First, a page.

In this video tutorial, productivity coach Steve Somers explores ways to capture information using OneNote, Microsoft's note-taking application. He will demonstrate saving emails to OneNote, clipping from the web, and printing directly to OneNote.
- Now that we've learned the basics of OneNote, let's explore some ways we capture information needed on a daily basis. Using some of the tools on OneNote, as well as add-ins and other web tools, throughout Office 365, you can easily capture data from various sources, and save them in your OneNote. We're focused here on efficiently capturing information, so that you can easily retrieve it later. We'll go into more detail in the retrieval in another video. Let's start first in my email inbox. Here's an email from Jennifer regarding the Executive Retreat coming next year.
There's some great information in this email, so I want to save this to OneNote. To do so, I'll select the OneNote button in the middle of the toolbar. OneNote will prompt me where I want to save this. I'm going to select the Sales Team Site Notebook. Now I've already created a tab called 'Executive Retreat 2017', where I'm going to take notes about this event. I'll select that section, and click OK. You'll see that it prints the full email on the page, as well as the attachment that was included, the 'Executive Retreat'. That way, I have it all in one place, and I can start to organize all of my thoughts and notes around this retreat in one location.
You'll note, if I double click on the 'Executive Retreat' file, it gives me a quick warning, I'm going to say OK, it's the full file saved within OneNote. And that's all there is to saving on email into OneNote. Next, let's look at some other files I'd like to have in OneNote. The first file I want to look at, I have saved in my 'Shared with Everyone' folder. It's the 'Landan event planning letter'. From here, I have the option to print, as I would with any Word document. To access that, I go to File, Print.
However, instead of printing it to a printer, or to a PDF, I'm going to choose to send it to OneNote. You can see under Printer, I have all of these options, I'm selecting the one for Send to OneNote. I click Print. OneNote will prompt me to where I want to save this. I'm going to scroll down, again I want this in the 'Sales Team Notebook', under 'Flagship Events'. Note that it prints the full letter on the page. However, it doesn't know what the files called, so it just insert as a generic title, 'Printout'.
I'm just going to quickly type a title for this, so I can find it again later with search. Let's look at another way I might save a file. I want to add this 'Landon Hotel room rates' file, to my OneNote. To do so, I'm going to drag this folder to the side, I'm going to find where I want to save this, I'm going to put this in 'Sales Team Note' section, and I create a new page for this, by clicking 'Add Page' on the upper right-hand side. I toggle back to my file folder, I grab the 'Landon Hotel Room Rates' file, I'm just going to drag it onto the page.
Here I have the option of attaching it as an attachment, I can insert the spreadsheet, or I can insert it as a chart or table. In this case, I'm going to insert the spreadsheet. So you note, it drops the file, as a printout, and it also drops it as an attachment. Again, it doesn't have a name, so I'm going to name it so I can find it again later. One nice feature is it also allows me to edit this file, by double clicking the Edit button. Let's say I go in and make some changes.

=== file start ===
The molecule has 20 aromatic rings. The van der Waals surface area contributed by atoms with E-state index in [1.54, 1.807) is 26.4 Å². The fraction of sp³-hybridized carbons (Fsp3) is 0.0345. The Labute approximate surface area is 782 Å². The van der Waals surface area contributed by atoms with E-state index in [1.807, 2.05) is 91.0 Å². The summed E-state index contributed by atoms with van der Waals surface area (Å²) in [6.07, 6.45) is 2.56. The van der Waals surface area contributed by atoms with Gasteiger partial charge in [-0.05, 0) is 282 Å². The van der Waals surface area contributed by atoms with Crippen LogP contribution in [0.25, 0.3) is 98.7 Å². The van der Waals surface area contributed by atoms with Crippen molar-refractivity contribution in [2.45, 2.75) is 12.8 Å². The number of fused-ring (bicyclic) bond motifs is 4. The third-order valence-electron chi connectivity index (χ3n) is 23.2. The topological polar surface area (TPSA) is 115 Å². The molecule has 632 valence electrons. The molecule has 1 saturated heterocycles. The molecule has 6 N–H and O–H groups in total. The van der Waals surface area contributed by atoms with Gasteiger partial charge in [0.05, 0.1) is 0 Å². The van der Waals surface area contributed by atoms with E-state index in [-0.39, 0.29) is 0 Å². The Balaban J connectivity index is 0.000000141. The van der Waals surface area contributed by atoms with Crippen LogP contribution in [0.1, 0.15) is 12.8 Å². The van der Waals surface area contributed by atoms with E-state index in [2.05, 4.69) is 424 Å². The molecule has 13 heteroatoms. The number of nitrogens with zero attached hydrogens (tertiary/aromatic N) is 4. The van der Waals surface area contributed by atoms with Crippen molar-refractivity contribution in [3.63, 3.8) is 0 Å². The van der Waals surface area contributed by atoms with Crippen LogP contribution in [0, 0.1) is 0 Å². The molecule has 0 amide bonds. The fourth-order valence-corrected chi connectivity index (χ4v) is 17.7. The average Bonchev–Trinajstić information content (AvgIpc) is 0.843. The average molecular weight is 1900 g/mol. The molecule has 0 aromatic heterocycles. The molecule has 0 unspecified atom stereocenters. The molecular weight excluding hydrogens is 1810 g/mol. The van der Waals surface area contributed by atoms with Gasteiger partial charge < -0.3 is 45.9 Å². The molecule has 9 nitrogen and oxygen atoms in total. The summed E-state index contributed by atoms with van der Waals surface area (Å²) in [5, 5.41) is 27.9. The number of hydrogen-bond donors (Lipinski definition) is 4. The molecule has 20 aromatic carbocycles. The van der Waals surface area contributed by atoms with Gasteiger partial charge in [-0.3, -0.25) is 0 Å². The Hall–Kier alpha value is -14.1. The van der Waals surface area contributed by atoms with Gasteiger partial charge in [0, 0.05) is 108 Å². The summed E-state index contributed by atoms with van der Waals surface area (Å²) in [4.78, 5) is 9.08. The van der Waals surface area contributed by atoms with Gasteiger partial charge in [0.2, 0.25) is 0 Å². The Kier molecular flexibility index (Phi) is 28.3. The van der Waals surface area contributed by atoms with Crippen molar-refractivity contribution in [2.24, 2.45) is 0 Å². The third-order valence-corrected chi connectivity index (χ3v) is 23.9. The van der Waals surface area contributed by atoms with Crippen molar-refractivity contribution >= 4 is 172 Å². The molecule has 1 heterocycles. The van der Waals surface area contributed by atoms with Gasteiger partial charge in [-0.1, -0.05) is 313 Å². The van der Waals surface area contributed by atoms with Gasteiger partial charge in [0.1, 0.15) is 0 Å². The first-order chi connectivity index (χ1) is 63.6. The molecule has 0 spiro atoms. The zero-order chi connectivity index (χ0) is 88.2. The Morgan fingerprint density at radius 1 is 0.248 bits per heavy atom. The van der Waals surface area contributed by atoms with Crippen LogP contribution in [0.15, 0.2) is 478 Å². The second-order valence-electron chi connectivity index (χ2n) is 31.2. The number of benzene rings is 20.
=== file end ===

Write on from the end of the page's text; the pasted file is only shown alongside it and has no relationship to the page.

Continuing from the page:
I close the file, it prompts me to save... and you'll see the changes reflected on the spreadsheet. Let's look at one final technique for saving information to OneNote. Here we see a train schedule, that I pulled up on a website. I want to save this for easy reference later, to do so, I click on the OneNote web clipper, in the upper right-hand side. OneNote web clipper comes by default with Microsoft Edge, but if you're using another browser like Chrome, you may have to add this add-in. To do the web clipping, I click the OneNote button, and it's going to give me three options, the first option is a full page printout, and you can note that there's a little camera, that indicates it'll come over as an image.
The second option is a region selection, where I click and drag, the information from the screen I want to save. Let's take a look at what that looks like. I'm going to save this to my work folder, under Travel, and I'm ready to go. I can add an additional note, and select clip. If I want to see what it looks like in OneNote, I click View in OneNote, and because I'm in a web browser, it's going to automatically open it up in the web view. Again, I'm going to want to add a title, and you can see it inserted the printout here.
Think about the different ways information comes to you throughout your day, whether emails, documents, or webpages. Try some of these techniques for saving useful information in your OneNote for easy reference.
Next, learn which methods—email, phone, Skype, or face-to-face discussions—are most effective for communicating, and explore how to best plan and run effective meetings. By the end of the course, you'll be able to build a personal productivity strategy that works for you and your team.
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- Explain the best ways to improve personal productivity.
- Differentiate between OneDrive and SharePoint.
- List the most important features of OneNote.
- Name the most important guideline for writing emails.
- Cite the best practices for managing multiple calendars.
- Explain ways to make meeting matter.
- Summarize the components of a productive meeting agenda.